Glucose clamp experiments were performed in 27 chronically catheterized, late-gestation fetal lambs in order to measure the effect of fetal insulin concentration on fetal glucose uptake at a constant glucose concentration. Fetal arterial blood glucose concentration was measured over a 30-min control period and then maintained at the control value by a variable glucose infusion into the fetus while insulin was infused at a constant rate into the fetus. Plasma insulin concentration increased from 21 ± 10 (SD) to 294 ± 179 (SD) μU·ml−1. The exogenous glucose infusion rate necessary to maintain constant glycemia during the plateau hyperinsulinemia averaged 4.3 ± 1.6 (SD) mg·min−1 ·kg−1. In a subset of 13 animals, total fetal exogenous glucose uptake (FGU; sum of glucose uptake from the placenta via the umbilical circulation plus the steady-state exogenous glucose infusion rate) was measured during the control and hyperinsulinemia period. FGU was directly related to insulin concentration (y = 4.24 + 0.07x) at insulin levels < 100 μU/ml and increased 132% above control at insulin levels above 100 μU/ml. Hyperinsulinemia did not affect fetal glucose uptake from the placenta via the umbilical circulation. These studies demonstrate that insulin concentration is a major factor controlling glucose uptake in the near-term fetal lamb, and that an increase of fetal insulin does not affect the transport of glucose to the fetus from the placenta.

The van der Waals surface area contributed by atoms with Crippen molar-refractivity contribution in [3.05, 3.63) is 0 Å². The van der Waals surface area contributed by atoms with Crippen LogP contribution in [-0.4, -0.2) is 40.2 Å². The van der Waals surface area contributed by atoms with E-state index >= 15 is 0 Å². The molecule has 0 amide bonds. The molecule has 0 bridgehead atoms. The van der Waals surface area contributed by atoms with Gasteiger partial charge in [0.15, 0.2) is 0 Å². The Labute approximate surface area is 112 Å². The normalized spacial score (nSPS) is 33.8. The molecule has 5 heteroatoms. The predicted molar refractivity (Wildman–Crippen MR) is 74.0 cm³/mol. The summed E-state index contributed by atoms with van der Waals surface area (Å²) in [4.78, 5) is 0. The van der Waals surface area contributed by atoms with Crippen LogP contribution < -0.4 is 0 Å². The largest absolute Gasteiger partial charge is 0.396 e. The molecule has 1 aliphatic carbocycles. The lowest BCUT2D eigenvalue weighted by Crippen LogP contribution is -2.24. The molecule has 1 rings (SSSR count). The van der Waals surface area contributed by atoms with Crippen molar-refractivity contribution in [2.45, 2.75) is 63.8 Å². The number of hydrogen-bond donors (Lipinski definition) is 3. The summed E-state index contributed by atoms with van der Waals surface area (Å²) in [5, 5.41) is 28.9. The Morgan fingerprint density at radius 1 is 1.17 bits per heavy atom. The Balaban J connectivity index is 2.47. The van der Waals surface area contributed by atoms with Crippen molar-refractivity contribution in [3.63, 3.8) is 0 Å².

|Original language||English (US)|
|Number of pages||8|
|Journal||Proceedings of the Society for Experimental Biology and Medicine|
|State||Published - Apr 1985|
ASJC Scopus subject areas
- Biochemistry, Genetics and Molecular Biology(all)